Teodor Currentzis, born in Athens in 1972, began studying conducting in his native city in 1987 before continuing his studies at the St. Petersburg Conservatory with Ilya Musin from 1994 to 1999. From 2004 to 2010 he was chief conductor at the State Academic Opera and Ballet Theatre in Novosibirsk, the largest opera house in Siberia. There he founded an original sound ensemble and choir, which later became the MusicAeterna Orchestra and Choir.
Currentzis has lived and worked in Perm since 2011. This year, the Perm Opera House has been nominated 26 times for the "Golden Mask" award of the Russian Theatre Association - a record in the history of this prize. Currentzis has received an ECHO Klassik for his recordings, among others, as well as the "CD of the Year" award from "Opernwelt" twice in a row for his previous recordings of Mozart's Da Ponte cycle, which he is currently completing under his exclusive contract with Sony Classical.
The presentation of the KAIROS Prize to Teodor Currentzis took place on 8 April 2016 at the Deutsches Schauspielhaus Hamburg. The laudatory speech was given by the American theatre director Peter Sellars.
- Laureate 2015 - Eike Roswag
KAIROS award ceremony 2015
With his Berlin office Ziegert|Roswag|Seiler, architect Eike Roswag specialises in sustainable building. The building projects span a wide range from residential and commercial buildings in Germany, to schools in Asia and Africa, to monument conservation in Islamic countries.
The development and realisation of natural building constructions from traditional, local building materials such as clay, wood and bamboo are at the centre of his activities. Low-energy and plus-energy houses, which can do without ventilation systems due to the climate-controlling effect of clay and wood, represent a special contribution to the sustainability discourse.
Eike Roswag stands for architecture that is created as a collaborative effort between society and professionals. His buildings are not artistic solitaires, but the result of a cultural process based on respect for future users and local craftsmen. Eike Roswag is convinced that architecture should always be created in dialogue with the people involved, as participation and the possibility of co-design during the planning and realisation of the buildings enable custom-fit, individual solutions.
The KAIROS Prize Board emphasises that Eike Roswag "takes an original position in an increasingly technological society and economy and stimulates an important discourse on whether it is not also possible to create durable, energy-efficient architecture that is equally 'healthy' for people and nature with modesty and a return to natural resources." At the same time, Roswag always emphasises aesthetics and proves with his buildings that architectural beauty and sustainability are not mutually exclusive.
Eike Roswag and his office were awarded the Aga Khan Award for Architecture 2007, the Holcim Award in Gold in Asia Pacific 2011 and the BDA Prize Berlin 2013. In autumn 2013, he was a fellow at the Villa Massimo in Rome, where he conducted dialogues with various partners on working methods in an architectural context. The office's projects have been shown in a number of exhibitions, e.g. at the Museum of Modern Art in New York, and have been widely published.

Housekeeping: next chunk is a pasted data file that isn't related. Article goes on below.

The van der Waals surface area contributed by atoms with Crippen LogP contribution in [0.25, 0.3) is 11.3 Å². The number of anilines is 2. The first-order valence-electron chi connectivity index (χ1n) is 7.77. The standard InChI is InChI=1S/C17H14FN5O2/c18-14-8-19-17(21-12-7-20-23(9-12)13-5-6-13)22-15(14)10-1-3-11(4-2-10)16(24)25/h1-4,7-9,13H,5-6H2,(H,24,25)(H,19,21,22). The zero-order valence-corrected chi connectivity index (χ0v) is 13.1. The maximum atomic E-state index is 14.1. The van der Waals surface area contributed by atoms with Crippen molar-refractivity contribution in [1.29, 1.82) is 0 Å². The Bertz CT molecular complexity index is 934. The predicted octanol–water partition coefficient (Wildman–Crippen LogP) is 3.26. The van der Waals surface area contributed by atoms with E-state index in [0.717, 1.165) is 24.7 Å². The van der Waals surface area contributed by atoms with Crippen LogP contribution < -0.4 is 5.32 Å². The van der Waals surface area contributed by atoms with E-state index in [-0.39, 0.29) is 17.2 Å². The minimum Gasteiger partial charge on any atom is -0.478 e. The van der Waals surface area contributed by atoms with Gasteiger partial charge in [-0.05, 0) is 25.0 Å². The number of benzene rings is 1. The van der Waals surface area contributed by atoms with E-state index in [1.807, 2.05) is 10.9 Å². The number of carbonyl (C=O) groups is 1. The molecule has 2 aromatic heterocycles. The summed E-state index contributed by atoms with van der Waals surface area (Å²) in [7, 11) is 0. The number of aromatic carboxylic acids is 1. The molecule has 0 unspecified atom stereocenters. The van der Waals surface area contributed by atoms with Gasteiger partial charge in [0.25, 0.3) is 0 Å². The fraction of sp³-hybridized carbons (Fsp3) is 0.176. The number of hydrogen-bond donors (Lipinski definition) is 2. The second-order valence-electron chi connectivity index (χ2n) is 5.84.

Eike Roswag was awarded the KAIROS Prize on 22 February 2015 at the Deutsches Schauspielhaus Hamburg.
- Laureate 2014 - Jasmila Zbanic
KAIROS award ceremony 2014
Jasmila Zbanic, born in Sarajevo in 1974, received her education at the Academy of Performing Arts in Sarajevo. In 1995 she went to the USA and worked as a puppet actress at the Bread and Puppet Theatre. In 1997 she came back to Sarajevo and founded a film production company.
In an exemplary way, Jasmila Zbanic shows that artistic interventions can provide decisive social impulses. Central to her work is the confrontation with the war traumas of the population living in Bosnia. She pleads for a fearless coming to terms with the crimes, but also for reconciliation, for a healing process. With films like Esma's Secret, which won the Golden Bear for Best Film at the Berlinale 2006, Jasmila Zbanic demonstrates an independent artistic handwriting; at the same time, she sees her work as a survival strategy, because it gives the speechless victims a voice and a new perspective. She tries to show how one can break through the lethargy of traumatisation and build one's own life, says the director.
Through her masterful use of film-aesthetic means, her surprising pictorial inventions and not least through her often whimsical humour, she succeeds in defining this reconstruction work as a vital cultural achievement, as a contribution to a mental paradigm shift in a deeply insecure country. In this way, she also intervenes directly in political events. Her film Esma's Secret sparked a broad debate on the rights of Bosnian women raped in the war - which led to these women being recognised by law as civilian war victims and entitled to pension payments. Her second feature film, Between Us, Paradise, from 2010 also premiered in competition at the Berlinale. In addition, she was represented at other renowned film festivals and at the documenta.
With consistency and great energy, Jasmila Zbanic pursues the goal of a comprehensive sensitisation for repressed topics. Last but not least, she is an ingenious networker. From the very beginning, she was keen to abandon the social isolation of the artist and instead create a climate of departure and renewal with cooperative actions. The video works, documentaries and theatre productions created in the artists' association Deblokada, which she founded, also contribute to this. With the award of the KAIROS Prize, the Board of Trustees would like to give Jasmila Zbanic's important work a European forum and draw attention to a region whose conflicts are easily forgotten in view of the current debate on Europe.
The KAIROS Prize was awarded to Jasmila Zbanic on 23 February 2014 at the Deutsches Schauspielhaus Hamburg. The laudatory speech was given by Dieter Kosslick.
- Laureate 2013 - Pawel Althamer
KAIROS award ceremony 2013